View details for Web of Science ID 000232572900003
View details for PubMedID 16173819
We present a multisource, multidetector phased-array approach to diffuse optical imaging that is based on postprocessing continuous-wave data. We previously showed that this approach enhances the spatial resolution of diffuse optical imaging. We now demonstrate the depth discrimination capabilities of this approach and its potential to perform tomographic sectioning of turbid media. The depth discrimination results from the dependence of the sensitivity function on the depth coordinate z. To demonstrate the potential of this approach, we perform an experimental study of a turbid medium containing cylindrical inhomogeneities that are placed 2.0, 3.0, and 4.0 cm from a seven-element, 2-D source array. A single detector element is placed at a distance of 6.0 cm from the source array, and the measurement is repeated after switching the positions of the detector and the source array to simulate the case where both sources and detectors consist of a 2-D array of elements. We find that the proposed phased-array method is able to separate cylinders at different depths, thus showing cross-sectioning capabilities.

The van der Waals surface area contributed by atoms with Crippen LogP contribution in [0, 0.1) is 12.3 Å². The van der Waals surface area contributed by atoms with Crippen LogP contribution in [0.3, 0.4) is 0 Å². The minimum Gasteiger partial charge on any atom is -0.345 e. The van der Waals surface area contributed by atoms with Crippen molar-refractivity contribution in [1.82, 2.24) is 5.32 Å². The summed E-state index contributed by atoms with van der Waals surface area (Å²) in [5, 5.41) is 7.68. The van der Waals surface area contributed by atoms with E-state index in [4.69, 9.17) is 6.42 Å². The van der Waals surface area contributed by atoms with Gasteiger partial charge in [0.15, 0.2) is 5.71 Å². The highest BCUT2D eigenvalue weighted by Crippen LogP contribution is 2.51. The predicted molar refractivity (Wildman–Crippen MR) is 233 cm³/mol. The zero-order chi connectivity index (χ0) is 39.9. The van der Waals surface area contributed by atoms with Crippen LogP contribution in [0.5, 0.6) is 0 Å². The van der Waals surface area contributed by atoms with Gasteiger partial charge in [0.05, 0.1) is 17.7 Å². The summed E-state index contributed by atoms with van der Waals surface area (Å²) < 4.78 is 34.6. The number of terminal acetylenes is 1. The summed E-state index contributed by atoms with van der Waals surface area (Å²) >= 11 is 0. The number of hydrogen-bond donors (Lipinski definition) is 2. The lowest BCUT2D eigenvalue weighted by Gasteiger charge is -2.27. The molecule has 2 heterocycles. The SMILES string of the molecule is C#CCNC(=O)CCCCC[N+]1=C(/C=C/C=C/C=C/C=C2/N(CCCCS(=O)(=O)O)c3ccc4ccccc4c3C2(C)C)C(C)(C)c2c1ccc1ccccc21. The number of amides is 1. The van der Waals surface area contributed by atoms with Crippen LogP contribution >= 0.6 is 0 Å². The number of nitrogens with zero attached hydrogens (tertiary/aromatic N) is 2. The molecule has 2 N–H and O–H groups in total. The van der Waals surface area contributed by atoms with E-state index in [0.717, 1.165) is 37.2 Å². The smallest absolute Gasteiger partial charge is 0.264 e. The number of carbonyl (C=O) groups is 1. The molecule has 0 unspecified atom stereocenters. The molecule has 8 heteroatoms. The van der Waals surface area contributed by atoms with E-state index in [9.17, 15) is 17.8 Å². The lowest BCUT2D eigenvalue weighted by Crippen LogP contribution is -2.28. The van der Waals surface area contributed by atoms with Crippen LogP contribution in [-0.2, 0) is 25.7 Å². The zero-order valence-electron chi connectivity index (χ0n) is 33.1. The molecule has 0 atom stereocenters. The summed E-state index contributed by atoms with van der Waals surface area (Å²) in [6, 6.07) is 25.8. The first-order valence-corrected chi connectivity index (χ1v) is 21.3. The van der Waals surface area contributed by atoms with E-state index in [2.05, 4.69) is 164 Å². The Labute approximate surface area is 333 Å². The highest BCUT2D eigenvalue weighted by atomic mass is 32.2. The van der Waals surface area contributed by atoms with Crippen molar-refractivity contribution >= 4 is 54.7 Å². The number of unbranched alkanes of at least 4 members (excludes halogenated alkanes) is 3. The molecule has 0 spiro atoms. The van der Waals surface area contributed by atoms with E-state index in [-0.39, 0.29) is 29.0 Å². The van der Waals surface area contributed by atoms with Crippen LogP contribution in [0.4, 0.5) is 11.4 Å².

View details for DOI 10.1117/1.2085172
View details for Web of Science ID 000233711300024
View details for PubMedID 16292959
We present a multielement phased-array approach to diffuse optical imaging based on postprocessing of continuous-wave data for the improvement of spatial resolution. In particular, we present a theoretical and experimental analysis of the performance of a three-element source array in the study of an optically turbid medium with two embedded cylindrical inclusions. We find that the proposed phased-array approach is able to resolve two cylinders with side-to-side separation of 10 mm that are not resolved by the intensity associated with a single light source.
View details for Web of Science ID 000226678300021
View details for PubMedID 15751885